Temperament And Traits Of The Labrador Retriever

No matter where you go and who you may speak with it seems there is never a shortage of stories about Labrador Retrievers. This highly popular dog is the main character of many dog books, stories and movies, and this is absolutely no accident. A well trained and well socialized Lab is like many of the sporting dogs, an ideal companion that is still independent, intelligent and very physically active. These traits, combined with the naturally loving and affectionate traits of the Lab is one of the reasons they are also used as assistance, therapy and guide dogs for a great many individuals throughout the United States as well as around the world. [...]

Training A Labrador Retriever As A Gun Dog

The wonderful thing about working with Labrador Retrievers is that most of the skills that they need to be outstanding hunting dogs are already part of the breeds temperament, traits and normal behaviors. The Labrador Retriever, as with any other dog bred to retrieve and hunt, will have challenges to training as well, but getting started with a sound training program is the first step to a successful training routine. [...]

Pointer Type Temperaments and Traits

As a group of different dog breeds all pointers within the sporting group have several very similar traits and characteristics, particularly when it comes to their temperament. Although not as common as a companion and pet type of dog than some of the other hunting dogs, pointer types can be a very good match for some families. As with any breed of dog, breed within a group or even individual dogs within a breed there may be some differences in overall temperament, trainability and traits, and a lot of these differences have to do with how the owners interact with the dog. [...]

German Wirehaired Pointers

A true gun dog and a great hunting companion are the two most common descriptors used to summarize the temperament and traits of the German Wirehaired Pointer. Of course not all German Wirehaired Pointers are high prey drive hunting dogs, some are wonderful companion pets and just good old family dogs as well. Typically, however, most lines of German Wirehaired Pointers will have some natural hunting instincts, some which can make the breed a challenge to own. [...]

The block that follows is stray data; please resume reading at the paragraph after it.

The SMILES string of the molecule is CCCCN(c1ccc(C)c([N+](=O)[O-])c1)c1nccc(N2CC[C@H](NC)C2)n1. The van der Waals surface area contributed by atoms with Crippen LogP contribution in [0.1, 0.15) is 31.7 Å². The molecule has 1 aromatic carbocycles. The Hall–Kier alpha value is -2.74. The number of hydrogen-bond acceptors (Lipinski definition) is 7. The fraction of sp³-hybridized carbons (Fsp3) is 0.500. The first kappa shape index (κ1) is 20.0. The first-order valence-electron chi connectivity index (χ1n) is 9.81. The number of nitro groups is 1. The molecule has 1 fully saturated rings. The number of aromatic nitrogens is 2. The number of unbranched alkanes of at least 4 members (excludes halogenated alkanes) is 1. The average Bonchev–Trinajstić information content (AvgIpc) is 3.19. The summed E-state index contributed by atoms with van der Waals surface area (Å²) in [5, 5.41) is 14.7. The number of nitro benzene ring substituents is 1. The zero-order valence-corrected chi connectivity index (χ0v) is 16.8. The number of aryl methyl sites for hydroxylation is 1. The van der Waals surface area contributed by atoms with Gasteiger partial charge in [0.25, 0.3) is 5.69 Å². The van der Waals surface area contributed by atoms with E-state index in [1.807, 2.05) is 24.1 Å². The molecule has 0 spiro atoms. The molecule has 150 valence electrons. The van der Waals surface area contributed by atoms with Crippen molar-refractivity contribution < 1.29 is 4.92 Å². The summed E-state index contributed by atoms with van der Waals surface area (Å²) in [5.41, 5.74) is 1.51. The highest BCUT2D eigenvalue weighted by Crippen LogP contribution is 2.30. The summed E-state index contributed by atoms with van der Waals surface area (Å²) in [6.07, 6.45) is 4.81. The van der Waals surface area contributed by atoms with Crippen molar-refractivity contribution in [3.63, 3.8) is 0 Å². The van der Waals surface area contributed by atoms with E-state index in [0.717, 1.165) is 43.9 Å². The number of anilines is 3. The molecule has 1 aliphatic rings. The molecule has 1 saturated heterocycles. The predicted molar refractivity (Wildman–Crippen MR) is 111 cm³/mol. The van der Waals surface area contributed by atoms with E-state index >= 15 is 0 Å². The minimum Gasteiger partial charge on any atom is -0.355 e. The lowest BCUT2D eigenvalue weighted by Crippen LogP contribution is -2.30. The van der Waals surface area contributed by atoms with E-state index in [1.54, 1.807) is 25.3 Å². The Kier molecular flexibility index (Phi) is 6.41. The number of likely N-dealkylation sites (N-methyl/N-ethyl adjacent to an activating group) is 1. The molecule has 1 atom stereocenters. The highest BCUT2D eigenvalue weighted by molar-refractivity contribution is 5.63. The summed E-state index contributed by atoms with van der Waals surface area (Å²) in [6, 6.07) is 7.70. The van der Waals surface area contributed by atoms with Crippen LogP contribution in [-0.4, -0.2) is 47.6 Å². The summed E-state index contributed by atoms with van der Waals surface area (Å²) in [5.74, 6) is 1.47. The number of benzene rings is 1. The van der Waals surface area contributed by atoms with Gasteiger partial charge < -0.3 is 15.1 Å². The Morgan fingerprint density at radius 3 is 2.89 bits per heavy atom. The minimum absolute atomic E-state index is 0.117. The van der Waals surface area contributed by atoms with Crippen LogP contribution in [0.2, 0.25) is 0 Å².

Training a Pointer Type of Dog

As a type of dog rather than a specific breed, there are more similarities between the pointers than there are differences. The American Kennel Club recognizes several breeds that are called pointers including the German Shorthaired Pointer, German Wirehaired Pointer, Wirehaired Pointing Griffon and the Pointer, sometimes known as the English Pointer. There are also many other dogs within the sporting group that also point, however they are not specifically classed as pointers. [...]

History Of The Irish Setter Breed

The history of the setter type of dog is very long, dating back to the early to mid 1500's with written records. These early ancestors of the modern Irish Setter were much smaller than the dogs seen today, plus it is highly likely that the coat was less plumed and long, rather it was likely to be much more like the modern spaniel's coat. [...]

Showing And Competing With A Weimaraner

The natural athletic ability, high energy level and the Weimaraners drive to always please the owner has made this breed and outstanding competition dog. Originally the Weimaraner was bred and developed specifically as a larger game hunting dog, scenting, tracking and holding in position large animals such as deer, wild boar, bear and other types of wild game in the wilderness areas in Germany. Owned only by royalty and the wealthy, Weimaraner were much sought after and protected by the German Weimaraner Club, which only permitted members to own the breed or sell puppies to other club members. With this restricted type of ownership commitment, the Weimaraner was not well known outside of the country until the early 1900s. [...]

Breed History Of The Weimaraner

As with most of the European hunting dogs, and more specifically the hunting dogs from Germany, the Weimaraner was bred with a very specific purpose, right from the inception of the breed. The history of the breed, apart from the 19th century is a bit foggy, with the exact origins of these dogs open to a fair amount of speculation. Exactly when the Weimaraner breed came into existence is also unclear, however in a portrait by Van Dyke painted in the 1600's there is a dog that looks similar to the modern Weimaraner. Some breeders and historians believe this may indicated there was a type of dog similar to the modern Weimaraner at the time, while others believe it is more of a mixed breed dog that just has similarities. [...]

Found [140] Articles :: Page 8 of 10